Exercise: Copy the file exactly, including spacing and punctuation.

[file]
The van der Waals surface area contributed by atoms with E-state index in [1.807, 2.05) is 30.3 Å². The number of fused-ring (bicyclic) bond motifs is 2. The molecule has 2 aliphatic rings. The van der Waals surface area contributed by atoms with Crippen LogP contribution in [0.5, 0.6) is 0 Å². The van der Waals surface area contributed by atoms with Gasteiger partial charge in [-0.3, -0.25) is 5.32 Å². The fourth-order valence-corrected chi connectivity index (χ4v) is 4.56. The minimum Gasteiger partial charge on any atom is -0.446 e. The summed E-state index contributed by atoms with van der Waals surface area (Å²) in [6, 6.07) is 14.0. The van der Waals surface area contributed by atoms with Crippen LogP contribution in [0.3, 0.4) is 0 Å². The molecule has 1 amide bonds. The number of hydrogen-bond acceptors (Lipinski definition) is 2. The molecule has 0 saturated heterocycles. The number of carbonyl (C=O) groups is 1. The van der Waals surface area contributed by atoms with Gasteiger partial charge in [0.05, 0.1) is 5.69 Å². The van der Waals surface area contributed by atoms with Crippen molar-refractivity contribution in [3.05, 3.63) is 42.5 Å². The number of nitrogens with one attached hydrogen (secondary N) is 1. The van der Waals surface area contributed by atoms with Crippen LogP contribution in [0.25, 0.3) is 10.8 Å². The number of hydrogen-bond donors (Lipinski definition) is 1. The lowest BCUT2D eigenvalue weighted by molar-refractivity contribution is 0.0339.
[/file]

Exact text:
The van der Waals surface area contributed by atoms with E-state index in [1.807, 2.05) is 30.3 Å². The number of fused-ring (bicyclic) bond motifs is 2. The molecule has 2 aliphatic rings. The van der Waals surface area contributed by atoms with Crippen LogP contribution in [0.5, 0.6) is 0 Å². The van der Waals surface area contributed by atoms with Gasteiger partial charge in [-0.3, -0.25) is 5.32 Å². The fourth-order valence-corrected chi connectivity index (χ4v) is 4.56. The minimum Gasteiger partial charge on any atom is -0.446 e. The summed E-state index contributed by atoms with van der Waals surface area (Å²) in [6, 6.07) is 14.0. The van der Waals surface area contributed by atoms with Crippen LogP contribution in [0.3, 0.4) is 0 Å². The molecule has 1 amide bonds. The number of hydrogen-bond acceptors (Lipinski definition) is 2. The molecule has 0 saturated heterocycles. The number of carbonyl (C=O) groups is 1. The van der Waals surface area contributed by atoms with Gasteiger partial charge in [0.05, 0.1) is 5.69 Å². The van der Waals surface area contributed by atoms with Crippen molar-refractivity contribution in [3.05, 3.63) is 42.5 Å². The number of nitrogens with one attached hydrogen (secondary N) is 1. The van der Waals surface area contributed by atoms with Crippen LogP contribution in [0.25, 0.3) is 10.8 Å². The number of hydrogen-bond donors (Lipinski definition) is 1. The lowest BCUT2D eigenvalue weighted by molar-refractivity contribution is 0.0339.